Thursday 28 April 2011

V&A Website launch

Last week I managed to find enough time to head down to London for a sneak peak at the new Victoria & Albert Museum's website. Not only has it had a fantastic new front end design but it also has a rather impressive (and very technical) back end set up!

Running a combination of Drupal, Matrix, an open source search engine, Funnelback and a whole host of very clever, custom written scripts and databases the site runs really very well. It has a host of related content pulled in, clever cloud tags and a very visual design. Admittedly I did sit there a little zoned out as they started to show the lines of code they had written to do all of this but then my ISD colleague appeared to take all that part in!

What I found really interesting was that the catalogue of items held within the V&A had been crawled and compiled with and Open Source enterprise search engine. This doesn't sound that interesting until they mentioned that the catalogue is open to the public and that someone had written an Android application for them! The wonders of opening data up to the world means that people can really chip in and collaborate with you on your work.

Something to bear in mind when we're all sat at our desks working in our silos, a little collaboration goes a long way!

Tuesday 12 April 2011

Design concepts... done!

After a furiously busy week last week we finally have an agreed design concept and functional specification.

The original design concept that came across was really good but as you can probably guess, everyone has an opinion on what the website should look like and so we needed to make some tweaks! In order to take the designs forward Squiz passed us the PSD files (try that with another agency!) and I sent them out to our internal designers for tweaking.

The only real area that needed looking at was the banner slot and how the banners will be displayed.The following day I had 5 alternative designs sent back to me and using a combination of two (thanks Mick & David) I presented the final design concept to our Steering Group members and it was happily signed off.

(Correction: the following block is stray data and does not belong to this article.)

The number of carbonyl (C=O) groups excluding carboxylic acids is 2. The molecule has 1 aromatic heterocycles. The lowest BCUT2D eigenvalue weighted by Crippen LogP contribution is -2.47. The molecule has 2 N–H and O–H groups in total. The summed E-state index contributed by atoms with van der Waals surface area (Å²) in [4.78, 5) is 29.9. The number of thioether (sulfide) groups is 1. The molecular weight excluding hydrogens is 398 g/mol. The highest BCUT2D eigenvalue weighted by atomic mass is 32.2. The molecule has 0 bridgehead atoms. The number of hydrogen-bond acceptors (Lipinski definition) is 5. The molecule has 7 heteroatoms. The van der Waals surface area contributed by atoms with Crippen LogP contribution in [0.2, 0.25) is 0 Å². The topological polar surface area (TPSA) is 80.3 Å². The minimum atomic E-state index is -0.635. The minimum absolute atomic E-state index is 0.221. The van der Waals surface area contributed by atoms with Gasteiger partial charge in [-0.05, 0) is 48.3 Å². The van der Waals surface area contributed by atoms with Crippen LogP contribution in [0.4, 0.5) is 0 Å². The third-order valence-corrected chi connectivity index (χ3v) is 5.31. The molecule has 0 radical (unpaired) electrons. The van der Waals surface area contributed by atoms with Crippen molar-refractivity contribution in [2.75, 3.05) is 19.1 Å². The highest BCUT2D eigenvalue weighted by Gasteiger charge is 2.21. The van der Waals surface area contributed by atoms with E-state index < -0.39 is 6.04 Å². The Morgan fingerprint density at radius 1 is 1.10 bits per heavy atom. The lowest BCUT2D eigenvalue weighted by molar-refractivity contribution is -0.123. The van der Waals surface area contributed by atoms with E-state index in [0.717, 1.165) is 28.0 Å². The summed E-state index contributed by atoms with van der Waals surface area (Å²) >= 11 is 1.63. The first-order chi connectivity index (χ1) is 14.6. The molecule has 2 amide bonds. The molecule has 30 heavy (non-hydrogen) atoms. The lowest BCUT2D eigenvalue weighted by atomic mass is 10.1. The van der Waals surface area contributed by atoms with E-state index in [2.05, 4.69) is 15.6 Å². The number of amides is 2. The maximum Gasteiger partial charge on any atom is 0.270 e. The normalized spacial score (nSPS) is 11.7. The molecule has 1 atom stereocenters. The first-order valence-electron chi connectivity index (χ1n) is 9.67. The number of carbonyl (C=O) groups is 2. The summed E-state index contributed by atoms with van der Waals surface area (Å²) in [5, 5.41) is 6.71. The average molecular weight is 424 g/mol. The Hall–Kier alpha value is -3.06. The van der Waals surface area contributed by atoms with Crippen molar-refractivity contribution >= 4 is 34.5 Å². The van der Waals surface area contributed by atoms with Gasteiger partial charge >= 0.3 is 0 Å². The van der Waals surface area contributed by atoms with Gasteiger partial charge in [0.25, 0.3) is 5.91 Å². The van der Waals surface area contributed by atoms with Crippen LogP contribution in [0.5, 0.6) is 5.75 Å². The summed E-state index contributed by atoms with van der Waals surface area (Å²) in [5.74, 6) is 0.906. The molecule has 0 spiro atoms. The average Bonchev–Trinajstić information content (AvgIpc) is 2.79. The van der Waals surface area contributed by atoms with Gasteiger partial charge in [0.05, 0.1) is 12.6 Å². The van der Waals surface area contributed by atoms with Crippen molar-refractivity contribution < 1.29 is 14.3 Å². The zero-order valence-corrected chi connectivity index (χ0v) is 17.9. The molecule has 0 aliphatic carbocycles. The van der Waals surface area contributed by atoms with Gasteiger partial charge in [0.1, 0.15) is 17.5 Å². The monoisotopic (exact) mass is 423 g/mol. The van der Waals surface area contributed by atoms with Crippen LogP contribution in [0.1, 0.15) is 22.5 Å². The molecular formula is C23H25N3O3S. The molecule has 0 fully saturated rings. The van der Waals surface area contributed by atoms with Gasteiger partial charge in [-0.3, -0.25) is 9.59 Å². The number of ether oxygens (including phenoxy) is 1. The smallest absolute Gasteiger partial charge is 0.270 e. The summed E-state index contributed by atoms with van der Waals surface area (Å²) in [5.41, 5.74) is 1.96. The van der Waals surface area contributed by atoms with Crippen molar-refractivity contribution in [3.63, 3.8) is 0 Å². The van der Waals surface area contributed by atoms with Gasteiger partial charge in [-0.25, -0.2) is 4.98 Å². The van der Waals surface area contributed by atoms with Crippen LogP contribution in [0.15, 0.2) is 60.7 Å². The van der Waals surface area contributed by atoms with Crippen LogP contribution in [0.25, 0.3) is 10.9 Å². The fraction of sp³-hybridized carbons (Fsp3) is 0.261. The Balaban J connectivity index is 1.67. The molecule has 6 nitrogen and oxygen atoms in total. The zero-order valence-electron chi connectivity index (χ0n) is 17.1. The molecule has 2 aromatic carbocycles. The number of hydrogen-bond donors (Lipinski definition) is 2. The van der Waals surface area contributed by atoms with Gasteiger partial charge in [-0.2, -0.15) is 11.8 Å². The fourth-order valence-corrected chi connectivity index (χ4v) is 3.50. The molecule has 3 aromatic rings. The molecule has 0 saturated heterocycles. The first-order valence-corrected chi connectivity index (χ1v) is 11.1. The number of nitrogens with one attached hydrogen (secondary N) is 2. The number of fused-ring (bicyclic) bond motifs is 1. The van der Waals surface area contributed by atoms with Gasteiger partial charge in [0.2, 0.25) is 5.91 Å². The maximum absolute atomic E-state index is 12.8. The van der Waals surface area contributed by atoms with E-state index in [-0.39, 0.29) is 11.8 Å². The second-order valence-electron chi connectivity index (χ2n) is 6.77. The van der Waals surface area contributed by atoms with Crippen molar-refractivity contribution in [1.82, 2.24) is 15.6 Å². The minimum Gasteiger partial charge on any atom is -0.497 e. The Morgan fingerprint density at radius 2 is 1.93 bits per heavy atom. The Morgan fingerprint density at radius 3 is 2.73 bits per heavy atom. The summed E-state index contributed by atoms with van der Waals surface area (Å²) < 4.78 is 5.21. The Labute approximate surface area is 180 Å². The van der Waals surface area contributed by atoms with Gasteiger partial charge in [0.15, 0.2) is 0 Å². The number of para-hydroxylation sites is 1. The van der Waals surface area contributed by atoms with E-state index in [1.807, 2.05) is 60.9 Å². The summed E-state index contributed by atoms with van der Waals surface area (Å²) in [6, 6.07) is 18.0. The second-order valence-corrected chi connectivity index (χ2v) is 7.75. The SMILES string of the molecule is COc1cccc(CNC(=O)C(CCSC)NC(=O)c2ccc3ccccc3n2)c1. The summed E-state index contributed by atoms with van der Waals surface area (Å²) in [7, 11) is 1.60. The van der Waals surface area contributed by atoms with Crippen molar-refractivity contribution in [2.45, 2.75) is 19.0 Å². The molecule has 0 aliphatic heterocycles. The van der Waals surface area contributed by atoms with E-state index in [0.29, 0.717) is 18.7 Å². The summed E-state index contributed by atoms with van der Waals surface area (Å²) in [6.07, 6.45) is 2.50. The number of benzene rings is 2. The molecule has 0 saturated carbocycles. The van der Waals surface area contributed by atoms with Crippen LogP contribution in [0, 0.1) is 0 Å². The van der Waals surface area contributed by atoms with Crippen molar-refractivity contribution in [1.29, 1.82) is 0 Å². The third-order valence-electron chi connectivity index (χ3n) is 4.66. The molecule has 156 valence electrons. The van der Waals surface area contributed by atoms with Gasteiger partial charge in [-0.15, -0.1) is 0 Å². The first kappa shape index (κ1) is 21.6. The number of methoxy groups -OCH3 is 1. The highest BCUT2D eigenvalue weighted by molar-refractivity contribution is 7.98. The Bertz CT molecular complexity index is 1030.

A great example of some flexible working and collaboration!

The functional specification document was a different beast as that one was down to me and a lot of reading time! Luckily the workshops we held at the beginning of the project helped to focus on what we wanted delivered and apart from having to read and re-read a 110 page document it required little changing. The advantages to doing some planning in the early stages certainly paid off and the final functional specification was signed off on Friday as well.

Tweaked, signed and done... phew! Now it's time to move on to the additional designs, project plan, build... migration.... testing.....

Friday 1 April 2011

Bring on the trike!

We had a special visitor on the campus today, a very friendly Google trike was here to start street mapping our campus locations. It turned up in a classic white van and when it was rolled out into the car park it really turned some heads!

So, what did we have done? Well, Luton campus was covered across the front of the new campus centre and all three access routes. We then packed up and moved on to Putteridge Bury canpus where the extensive driveway was shot, a full circle of the building itself and also the landscaped grounds which was a bonus. Lucky the trike could go off road! Finally we headed over Bedford campus and did a full run through of the whole campus layout from the Library round to the accommodation block.

It will take a little while for the images to appear on Google but once in place it does mean that we can embed the street view images into our website, a brilliant addition to our marketing materials!

Many thanks Google!